Skip to main content

Review: Lynn Gehl’s Claiming Anishinaabe finds a new paradigm of Indigenous identity

Claiming Anishinaabe: Decolonizing the Human Spirit

By Lynn Gehl

University of Regina Press, 212 pages, $24.95

Story continues below advertisement

On April 20, the Ontario Court of Appeal granted Lynn Gehl the right to register as "Indian" under the Indian Act, finding Indigenous and Northern Affairs unreasonable in denying Gehl status because she does not know her paternal grandfather's identity. On Tuesday, the federal government announced it would end long-standing gender discrimination in the Indian Act – another win for those like Gehl whose claims are through matrilineal ancestry. While these are significant gains, in her most recent book Gehl counters the legalistic approach with a holistic, Indigenist view of what it means to claim Anishinaabe. Some readers may find Gehl's approach provocative. That might be intentional, but with a purpose: Gehl writes from an Anishinaabe way of knowing that is a different paradigm from Western thinking; Claiming Anishinaabe is partly about finding a new paradigm in which different knowledge systems can exist as equals, not one over the other. Because to deny Indigenous knowledge is to deny the full expression of the spirit and what makes us human.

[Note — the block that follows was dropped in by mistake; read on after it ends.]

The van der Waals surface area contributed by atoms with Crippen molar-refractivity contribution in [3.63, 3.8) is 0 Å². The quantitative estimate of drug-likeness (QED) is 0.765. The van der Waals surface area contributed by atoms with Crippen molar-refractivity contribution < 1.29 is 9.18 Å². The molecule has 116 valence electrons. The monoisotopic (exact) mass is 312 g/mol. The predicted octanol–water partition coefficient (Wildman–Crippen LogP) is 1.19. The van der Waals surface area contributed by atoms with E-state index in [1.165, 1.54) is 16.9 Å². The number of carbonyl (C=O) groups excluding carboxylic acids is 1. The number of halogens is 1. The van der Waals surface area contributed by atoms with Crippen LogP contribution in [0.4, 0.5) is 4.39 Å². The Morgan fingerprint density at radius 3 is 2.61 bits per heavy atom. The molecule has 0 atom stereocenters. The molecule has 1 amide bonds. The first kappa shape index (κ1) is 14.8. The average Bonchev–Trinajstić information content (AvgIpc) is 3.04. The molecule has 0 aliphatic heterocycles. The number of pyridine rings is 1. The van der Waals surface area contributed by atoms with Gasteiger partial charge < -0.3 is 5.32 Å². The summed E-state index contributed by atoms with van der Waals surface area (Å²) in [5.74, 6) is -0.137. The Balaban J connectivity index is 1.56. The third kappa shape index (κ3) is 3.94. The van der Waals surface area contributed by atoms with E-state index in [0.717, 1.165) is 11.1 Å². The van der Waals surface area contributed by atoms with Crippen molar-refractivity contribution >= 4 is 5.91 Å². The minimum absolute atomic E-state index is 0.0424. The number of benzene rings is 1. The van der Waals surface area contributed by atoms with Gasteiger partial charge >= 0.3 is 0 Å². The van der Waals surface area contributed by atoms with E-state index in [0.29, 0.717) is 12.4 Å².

Report an error Editorial code of conduct
Comments are closed

We have closed comments on this story for legal reasons or for abuse. For more information on our commenting policies and how our community-based moderation works, please read our Community Guidelines and our Terms and Conditions.

Due to technical reasons, we have temporarily removed commenting from our articles. We hope to have this fixed soon. Thank you for your patience. If you are looking to give feedback on our new site, please send it along to feedback@globeandmail.com. If you want to write a letter to the editor, please forward to letters@globeandmail.com.
Cannabis pro newsletter